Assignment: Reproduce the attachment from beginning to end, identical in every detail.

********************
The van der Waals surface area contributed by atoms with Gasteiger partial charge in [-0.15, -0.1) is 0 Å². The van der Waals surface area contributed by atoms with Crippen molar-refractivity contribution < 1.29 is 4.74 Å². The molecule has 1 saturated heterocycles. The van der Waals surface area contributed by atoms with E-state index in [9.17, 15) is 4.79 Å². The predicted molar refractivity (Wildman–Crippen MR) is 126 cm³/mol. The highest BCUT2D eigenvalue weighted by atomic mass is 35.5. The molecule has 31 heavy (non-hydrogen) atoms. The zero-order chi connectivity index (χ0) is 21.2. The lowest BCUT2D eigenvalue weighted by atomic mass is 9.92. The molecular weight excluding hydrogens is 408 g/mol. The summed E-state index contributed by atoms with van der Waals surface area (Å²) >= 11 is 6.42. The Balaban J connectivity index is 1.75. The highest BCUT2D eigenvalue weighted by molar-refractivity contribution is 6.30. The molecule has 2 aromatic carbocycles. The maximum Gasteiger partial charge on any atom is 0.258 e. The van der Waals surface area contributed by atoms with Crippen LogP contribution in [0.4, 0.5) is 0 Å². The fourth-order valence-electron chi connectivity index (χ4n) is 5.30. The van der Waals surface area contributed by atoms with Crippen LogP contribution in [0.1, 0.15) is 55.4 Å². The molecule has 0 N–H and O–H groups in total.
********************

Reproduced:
The van der Waals surface area contributed by atoms with Gasteiger partial charge in [-0.15, -0.1) is 0 Å². The van der Waals surface area contributed by atoms with Crippen molar-refractivity contribution < 1.29 is 4.74 Å². The molecule has 1 saturated heterocycles. The van der Waals surface area contributed by atoms with E-state index in [9.17, 15) is 4.79 Å². The predicted molar refractivity (Wildman–Crippen MR) is 126 cm³/mol. The highest BCUT2D eigenvalue weighted by atomic mass is 35.5. The molecule has 31 heavy (non-hydrogen) atoms. The zero-order chi connectivity index (χ0) is 21.2. The lowest BCUT2D eigenvalue weighted by atomic mass is 9.92. The molecular weight excluding hydrogens is 408 g/mol. The summed E-state index contributed by atoms with van der Waals surface area (Å²) >= 11 is 6.42. The Balaban J connectivity index is 1.75. The highest BCUT2D eigenvalue weighted by molar-refractivity contribution is 6.30. The molecule has 2 aromatic carbocycles. The maximum Gasteiger partial charge on any atom is 0.258 e. The van der Waals surface area contributed by atoms with Crippen LogP contribution in [0.4, 0.5) is 0 Å². The fourth-order valence-electron chi connectivity index (χ4n) is 5.30. The van der Waals surface area contributed by atoms with Crippen LogP contribution in [0.1, 0.15) is 55.4 Å². The molecule has 0 N–H and O–H groups in total.